If you are going to create a domain-specific processor, one of the key activities is to choose an instruction set architecture (ISA) that matches your software needs. So where do you start?
Some companies have created their instruction sets from scratch, but if you have such an ISA, a penalty may be the costs of porting software. Today, the RISC-V open ISA can provide you with an excellent starting point and a software ecosystem. Depending on what you need, there are several obvious starting points. In case of a 32-bit processor, if you start with RISC‑V, the base ISA (RV32I) is just 47 instructions. Using this base set is easier than creating proprietary instructions with similar functionality, as well as meaning that software is already available from the RISC-V ecosystem.
|Starting point||Number of instructions|
Many use cases require multiplication suggesting that [M] extensions would be useful, and it is sensible to take advantage of the 16-bit compressed [C] instructions for code density, so it is commonplace to use the RV32IMC set which amount to 101 instructions. Using RISC-V as a starting point will ensure that it is straightforward to use common software such as an RTOS or protocol stack. If you additionally require floating point computation, then the RV32GC (G=IMAFD) instructions may be appropriate, additionally including atomic [A], single-precision floating point [F], and double-precision floating point [D] extensions. Even RV32GC only has 164 instructions.
The RISC-V ISA is designed in a modular way that allows processor designers to add not only any of the standard extensions, but also to create their own custom instructions while keeping full RISC-V-compliance. The standard extensions are a convenient option thanks to being readily available; however, some may substantially increase the instruction set complexity. For example, the complete set of packed SIMD extensions [P] adds 331 additional instructions. In many cases, sufficient gains for a particular application can be made with custom instructions with potentially a lower overhead in silicon area and power.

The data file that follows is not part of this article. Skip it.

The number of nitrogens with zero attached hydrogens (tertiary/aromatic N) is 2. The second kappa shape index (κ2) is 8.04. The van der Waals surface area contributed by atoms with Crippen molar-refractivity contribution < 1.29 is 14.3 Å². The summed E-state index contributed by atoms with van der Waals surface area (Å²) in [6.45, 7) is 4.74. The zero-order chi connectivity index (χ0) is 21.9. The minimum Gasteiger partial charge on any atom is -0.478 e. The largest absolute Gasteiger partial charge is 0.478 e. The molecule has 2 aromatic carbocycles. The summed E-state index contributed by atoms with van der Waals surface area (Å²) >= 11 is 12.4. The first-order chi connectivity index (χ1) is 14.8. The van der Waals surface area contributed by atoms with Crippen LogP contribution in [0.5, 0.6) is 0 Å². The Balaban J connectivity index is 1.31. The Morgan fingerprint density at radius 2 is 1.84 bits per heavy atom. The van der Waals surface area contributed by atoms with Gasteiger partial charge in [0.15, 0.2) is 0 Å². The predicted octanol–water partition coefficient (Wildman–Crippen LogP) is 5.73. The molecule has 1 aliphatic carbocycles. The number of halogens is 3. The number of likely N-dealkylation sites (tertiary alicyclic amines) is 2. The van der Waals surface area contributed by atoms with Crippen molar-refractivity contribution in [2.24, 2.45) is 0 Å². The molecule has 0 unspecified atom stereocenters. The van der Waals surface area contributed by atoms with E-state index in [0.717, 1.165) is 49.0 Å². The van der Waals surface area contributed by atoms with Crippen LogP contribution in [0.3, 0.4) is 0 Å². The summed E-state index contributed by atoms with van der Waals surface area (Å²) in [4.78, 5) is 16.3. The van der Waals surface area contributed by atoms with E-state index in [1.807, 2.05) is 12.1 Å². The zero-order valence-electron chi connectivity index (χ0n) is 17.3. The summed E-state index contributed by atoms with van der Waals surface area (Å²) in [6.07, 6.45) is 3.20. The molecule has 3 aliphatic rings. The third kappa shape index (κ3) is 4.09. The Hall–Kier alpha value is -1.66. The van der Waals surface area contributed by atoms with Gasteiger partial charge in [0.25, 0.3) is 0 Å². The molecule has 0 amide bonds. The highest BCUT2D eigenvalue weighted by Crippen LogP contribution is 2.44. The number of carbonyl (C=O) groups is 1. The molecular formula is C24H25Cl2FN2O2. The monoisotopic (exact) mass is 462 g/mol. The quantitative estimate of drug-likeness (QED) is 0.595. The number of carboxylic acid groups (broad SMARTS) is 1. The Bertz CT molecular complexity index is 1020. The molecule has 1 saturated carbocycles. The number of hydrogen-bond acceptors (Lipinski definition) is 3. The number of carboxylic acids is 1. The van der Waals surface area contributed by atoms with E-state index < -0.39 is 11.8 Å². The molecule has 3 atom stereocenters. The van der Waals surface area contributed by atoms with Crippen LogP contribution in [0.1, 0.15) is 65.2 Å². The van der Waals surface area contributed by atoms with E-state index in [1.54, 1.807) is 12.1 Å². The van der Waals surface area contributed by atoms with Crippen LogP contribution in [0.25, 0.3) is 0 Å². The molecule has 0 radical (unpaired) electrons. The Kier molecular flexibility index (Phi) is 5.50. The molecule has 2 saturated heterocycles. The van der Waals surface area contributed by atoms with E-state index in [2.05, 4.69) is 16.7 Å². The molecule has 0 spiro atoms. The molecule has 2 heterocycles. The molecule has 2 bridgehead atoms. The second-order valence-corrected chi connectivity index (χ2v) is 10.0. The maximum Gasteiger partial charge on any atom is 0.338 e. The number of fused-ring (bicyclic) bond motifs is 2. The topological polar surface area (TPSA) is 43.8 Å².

Having chosen the starting point for your domain-specific processor, it is then necessary to work out what special instructions are needed to meet your computational requirements. This requires a careful analysis of the software that you need to run on your processor core. A profiling tool allows computational hotspots to be identified. Once such hotspots are known, a designer can create custom instructions to address them. Therefore, a designer can iterate by experimenting with adding or deleting instructions, then profiling the software again and assessing whether the changes have achieved their objectives.
However, while this iterative process is logical, how would you actually do it in practice? You might be able to access an open-source instruction set simulator and toolchains such as GNU or LLVM, but modifying these by hand is something for toolchain specialists and is time-consuming.
The alternative is to describe the instruction set using a processor description language. In Codasip Studio, an instruction accurate (IA) model of a processor can be created using the CodAL processor description language. An SDK including compiler, instruction set simulator (ISS), debugger, and profiler can be automatically generated from the IA description.
By describing the ISA at a high level and automatically generating the SDK, it is possible to rapidly iterate experiments in extending the instruction set. In this way, it is possible to choose a well-optimized ISA for a domain-specific processor, sometimes known as an Application Specific Instruction Processor (ASIP). Generating the SDK automatically is not only faster, but less prone to errors than manual changes, meaning that the design process is cheaper and more predictable, avoiding unnecessary risk and roadmap disruptions.